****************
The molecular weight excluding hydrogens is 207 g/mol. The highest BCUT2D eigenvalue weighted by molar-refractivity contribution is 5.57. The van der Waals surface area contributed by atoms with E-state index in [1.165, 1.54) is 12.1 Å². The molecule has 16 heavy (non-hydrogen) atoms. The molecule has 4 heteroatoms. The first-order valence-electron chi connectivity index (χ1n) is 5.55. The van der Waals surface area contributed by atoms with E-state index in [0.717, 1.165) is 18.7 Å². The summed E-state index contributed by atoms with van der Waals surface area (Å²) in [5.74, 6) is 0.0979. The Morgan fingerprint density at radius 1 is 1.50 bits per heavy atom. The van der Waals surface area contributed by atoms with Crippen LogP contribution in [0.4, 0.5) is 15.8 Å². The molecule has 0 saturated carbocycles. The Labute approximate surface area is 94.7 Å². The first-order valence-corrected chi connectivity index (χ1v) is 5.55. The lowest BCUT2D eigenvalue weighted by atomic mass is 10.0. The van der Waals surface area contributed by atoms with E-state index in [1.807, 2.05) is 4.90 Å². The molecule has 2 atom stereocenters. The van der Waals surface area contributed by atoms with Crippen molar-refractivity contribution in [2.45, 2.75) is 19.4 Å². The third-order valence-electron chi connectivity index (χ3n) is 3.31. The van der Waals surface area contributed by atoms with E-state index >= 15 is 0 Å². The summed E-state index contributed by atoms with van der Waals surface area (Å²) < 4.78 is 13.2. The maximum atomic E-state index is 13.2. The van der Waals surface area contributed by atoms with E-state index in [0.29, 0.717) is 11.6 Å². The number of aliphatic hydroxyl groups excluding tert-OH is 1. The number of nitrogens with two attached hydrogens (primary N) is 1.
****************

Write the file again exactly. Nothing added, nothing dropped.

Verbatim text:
The molecular weight excluding hydrogens is 207 g/mol. The highest BCUT2D eigenvalue weighted by molar-refractivity contribution is 5.57. The van der Waals surface area contributed by atoms with E-state index in [1.165, 1.54) is 12.1 Å². The molecule has 16 heavy (non-hydrogen) atoms. The molecule has 4 heteroatoms. The first-order valence-electron chi connectivity index (χ1n) is 5.55. The van der Waals surface area contributed by atoms with E-state index in [0.717, 1.165) is 18.7 Å². The summed E-state index contributed by atoms with van der Waals surface area (Å²) in [5.74, 6) is 0.0979. The Morgan fingerprint density at radius 1 is 1.50 bits per heavy atom. The van der Waals surface area contributed by atoms with Crippen LogP contribution in [0.4, 0.5) is 15.8 Å². The molecule has 0 saturated carbocycles. The Labute approximate surface area is 94.7 Å². The first-order valence-corrected chi connectivity index (χ1v) is 5.55. The lowest BCUT2D eigenvalue weighted by atomic mass is 10.0. The van der Waals surface area contributed by atoms with E-state index in [1.807, 2.05) is 4.90 Å². The molecule has 2 atom stereocenters. The van der Waals surface area contributed by atoms with Crippen molar-refractivity contribution in [2.45, 2.75) is 19.4 Å². The third-order valence-electron chi connectivity index (χ3n) is 3.31. The van der Waals surface area contributed by atoms with E-state index >= 15 is 0 Å². The summed E-state index contributed by atoms with van der Waals surface area (Å²) < 4.78 is 13.2. The maximum atomic E-state index is 13.2. The van der Waals surface area contributed by atoms with E-state index in [0.29, 0.717) is 11.6 Å². The number of aliphatic hydroxyl groups excluding tert-OH is 1. The number of nitrogens with two attached hydrogens (primary N) is 1.